Reporting from Ramallah, West Bank — Palestinian Authority Prime Minister Salam Fayyad said Monday he wants to include leaders of the rival Hamas movement in his next government as part of an effort to end the nearly 4-year-old fracture in Palestinian leadership.
Though details have not been worked out and Fayyad does not appear to have formally unveiled the initiative to Hamas officials in the Gaza Strip, the prime minister said his plan would permit Hamas to retain security control of the seaside enclave while receiving certain posts in a reformed Cabinet.
The Palestine Liberation Organization, which controls the West Bank and created the Palestinian Authority, disbanded the previous Cabinet a week ago and asked Fayyad to form a new one.
In unveiling his plan to reporters Monday, Fayyad said he would travel to Gaza to explain the reunification proposal to Hamas leaders.
In Gaza, a Hamas leader rejected the idea.
"This call is illegitimate and so is Fayyad," said Hamas official Ismail Radwan. He said that "a unity government will not be formed until we reach a solution to our differences."
Previous attempts to reconcile the two Palestinian factions have failed, and it was unclear whether the latest proposal would be any different. But both factions are facing growing calls from citizens in the West Bank and Gaza to end their dispute.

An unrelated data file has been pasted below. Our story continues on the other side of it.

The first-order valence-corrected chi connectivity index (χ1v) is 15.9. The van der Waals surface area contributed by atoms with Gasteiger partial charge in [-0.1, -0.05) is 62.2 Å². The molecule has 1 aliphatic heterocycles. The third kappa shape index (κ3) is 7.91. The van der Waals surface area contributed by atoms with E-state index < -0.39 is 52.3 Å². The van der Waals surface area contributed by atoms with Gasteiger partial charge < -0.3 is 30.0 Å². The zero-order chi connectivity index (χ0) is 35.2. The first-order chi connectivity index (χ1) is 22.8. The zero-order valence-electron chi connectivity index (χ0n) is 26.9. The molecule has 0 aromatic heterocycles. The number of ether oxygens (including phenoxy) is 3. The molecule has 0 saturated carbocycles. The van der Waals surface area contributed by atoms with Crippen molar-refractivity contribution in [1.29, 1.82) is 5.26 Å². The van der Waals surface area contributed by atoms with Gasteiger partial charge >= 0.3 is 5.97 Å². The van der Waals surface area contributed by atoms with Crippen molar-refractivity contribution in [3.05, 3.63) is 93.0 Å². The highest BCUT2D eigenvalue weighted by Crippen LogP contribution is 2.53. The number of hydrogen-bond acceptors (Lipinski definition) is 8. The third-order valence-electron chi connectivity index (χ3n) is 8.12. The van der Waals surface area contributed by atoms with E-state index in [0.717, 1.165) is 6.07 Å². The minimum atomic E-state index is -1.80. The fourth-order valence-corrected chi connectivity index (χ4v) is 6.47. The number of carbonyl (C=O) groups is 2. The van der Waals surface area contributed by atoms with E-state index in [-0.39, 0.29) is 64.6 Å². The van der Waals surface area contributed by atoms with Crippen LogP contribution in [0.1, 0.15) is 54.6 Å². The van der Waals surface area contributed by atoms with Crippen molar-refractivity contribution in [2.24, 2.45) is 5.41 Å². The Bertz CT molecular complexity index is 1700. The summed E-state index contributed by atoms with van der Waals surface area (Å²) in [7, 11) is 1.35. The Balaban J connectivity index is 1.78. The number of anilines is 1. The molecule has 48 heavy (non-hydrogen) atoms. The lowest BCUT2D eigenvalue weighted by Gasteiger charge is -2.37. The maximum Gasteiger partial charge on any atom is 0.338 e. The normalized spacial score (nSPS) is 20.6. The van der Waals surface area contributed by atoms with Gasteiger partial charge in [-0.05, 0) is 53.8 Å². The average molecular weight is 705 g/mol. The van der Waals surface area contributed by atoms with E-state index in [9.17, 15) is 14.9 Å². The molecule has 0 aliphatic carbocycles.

Deep divisions remain. Fatah, the PLO's main faction and party of Palestinian Authority President Mahmoud Abbas, has pursued peace talks with Israel as the best option to achieve statehood and has disavowed violence. Hamas, which Israel and the U.S. label a terrorist organization, has dismissed peace talks as fruitless and refuses to recognize Israel's right to exist or to renounce armed resistance.
Those differences helped lead to the collapse of the last unity government, formed in 2007, following Hamas' victory in 2006 elections.
Abukhater is a special correspondent.
Times staff writer Edmund Sanders in Jerusalem and special correspondent Ahmed Aldabba in Gaza City contributed to this report.